McAinsh added that the Bonython Park site was “obviously not as good a site as the CBD”, but of the sites that the council proposed, it was deemed by Volleyball SA as the best location.

“When we move out of the city, of course we’re going to lose a lot of the office workers that play there, so to be sustainable we need something else,” she said.

“The fact that the area (around Bonython Park) is going to be developed residentially, that site is far enough away from the residents that we’re not going to cause a problem with noise.

“It’s still on a main road for visibility, it’s accessible for people that don’t have cars, which is important for us because we’re multicultural and all about access for all, so to be on the tram line is great.”

But McAinsh said “anecdotally, a lot of people in our community feel pretty strongly about keeping it (the Pirie Street volleyball site)”.

She said on average, up to 2000 people a week used the Pirie Street beach volleyball courts.

“It’s not the athletes that are there, it’s the everyday mums and dads and office workers and young people who are going there just for a bit of fun and activity,” she said.

A State Government spokesperson told InDaily that Chapman approved revoking the Pirie Street volleyball site’s community land classification because “on balance, it will have more of a positive impact than negative on the local community”.

“This takes into account that given VSA (Volleyball SA) had exclusive rights over the Pirie Street location, it could not be used as public open space, and the Council’s plans to repurpose a former netball court to make way for a new city volleyball facility,” the spokesperson said.

“If the Council wishes to proceed with the revocation, it will need to pass a motion.”

The council’s city shaping director Tom McCready said the council decided and remained committed to “providing a new city home for Volleyball SA within Bonython Park / Tulya Wardli (Park 27)”.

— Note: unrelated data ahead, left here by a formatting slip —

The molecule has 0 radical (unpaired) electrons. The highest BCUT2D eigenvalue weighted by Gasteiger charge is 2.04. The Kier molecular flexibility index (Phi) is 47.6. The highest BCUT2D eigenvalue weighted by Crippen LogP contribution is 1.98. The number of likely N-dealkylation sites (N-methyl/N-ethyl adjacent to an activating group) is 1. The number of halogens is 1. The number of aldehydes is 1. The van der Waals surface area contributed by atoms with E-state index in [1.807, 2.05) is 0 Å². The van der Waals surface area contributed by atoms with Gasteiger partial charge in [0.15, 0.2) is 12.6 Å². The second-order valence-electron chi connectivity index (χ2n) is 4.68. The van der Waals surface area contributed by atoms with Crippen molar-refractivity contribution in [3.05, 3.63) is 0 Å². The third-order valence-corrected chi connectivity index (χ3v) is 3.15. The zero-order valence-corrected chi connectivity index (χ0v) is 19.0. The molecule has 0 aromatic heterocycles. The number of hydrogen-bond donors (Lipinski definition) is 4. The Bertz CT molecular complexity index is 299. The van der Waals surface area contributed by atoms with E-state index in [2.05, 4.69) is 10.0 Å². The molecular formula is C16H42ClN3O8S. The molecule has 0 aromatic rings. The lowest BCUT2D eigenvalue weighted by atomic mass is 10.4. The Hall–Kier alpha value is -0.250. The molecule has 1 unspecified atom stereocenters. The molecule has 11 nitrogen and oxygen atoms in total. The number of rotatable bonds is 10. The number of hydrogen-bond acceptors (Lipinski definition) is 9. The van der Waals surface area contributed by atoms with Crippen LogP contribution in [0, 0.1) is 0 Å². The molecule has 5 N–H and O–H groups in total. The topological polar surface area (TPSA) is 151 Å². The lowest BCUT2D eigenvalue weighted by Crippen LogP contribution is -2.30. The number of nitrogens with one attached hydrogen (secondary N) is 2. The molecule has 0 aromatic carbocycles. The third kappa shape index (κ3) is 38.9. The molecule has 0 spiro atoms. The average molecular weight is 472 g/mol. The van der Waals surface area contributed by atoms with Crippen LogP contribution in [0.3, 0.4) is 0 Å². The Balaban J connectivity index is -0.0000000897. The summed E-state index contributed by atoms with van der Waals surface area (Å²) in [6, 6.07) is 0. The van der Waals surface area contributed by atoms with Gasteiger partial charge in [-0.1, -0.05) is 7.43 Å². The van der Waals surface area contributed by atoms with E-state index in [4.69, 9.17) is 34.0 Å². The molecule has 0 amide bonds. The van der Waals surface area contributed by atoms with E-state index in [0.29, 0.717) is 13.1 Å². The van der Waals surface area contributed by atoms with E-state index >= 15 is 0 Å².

“However, it’s always been agreed that funding of the associated works would be sought by VSA through relevant State Government agencies,” he said.

“Catalytic” mixed-use development planned for volleyball site

Photo: Angela Skujins/CityMag

The council earmarked the sale of the Pirie Street beach volleyball courts after conducting a property review early last year.

The review found the site offered “limited financial return”, as it is leased to Volleyball SA on a subsidised arrangement, resulting in a rental shortfall of approximately $1.6 million over 20 years.

It also found that the facility did not benefit all city users and the land was “underdeveloped and not representative of highest and best use”.

The council is offering prospective buyers the option to also purchase the adjoining Pirie-Flinders UPark car park building as a “value add opportunity” through an expressions of interest process.

It wants the redevelopment to include “innovative commercial space” such as offices for “advanced economy businesses” and start-ups, “quality housing opportunities appealing to a broader market”, shops and open green space.

“The sale of the land will enable a mixed-use development supporting catalytic investment within the City East precinct,” the council’s agenda papers state.

“The addition of the Pirie Flinders UPark as a value-add opportunity requires an improved value proposition compared to the existing UPark asset and income stream.”

The site is located within the Capital City Zone, which has no prescribed height restrictions.

Proceeds from the sale will be put into a new “future fund” to help the council recover financially from the COVID-19 pandemic.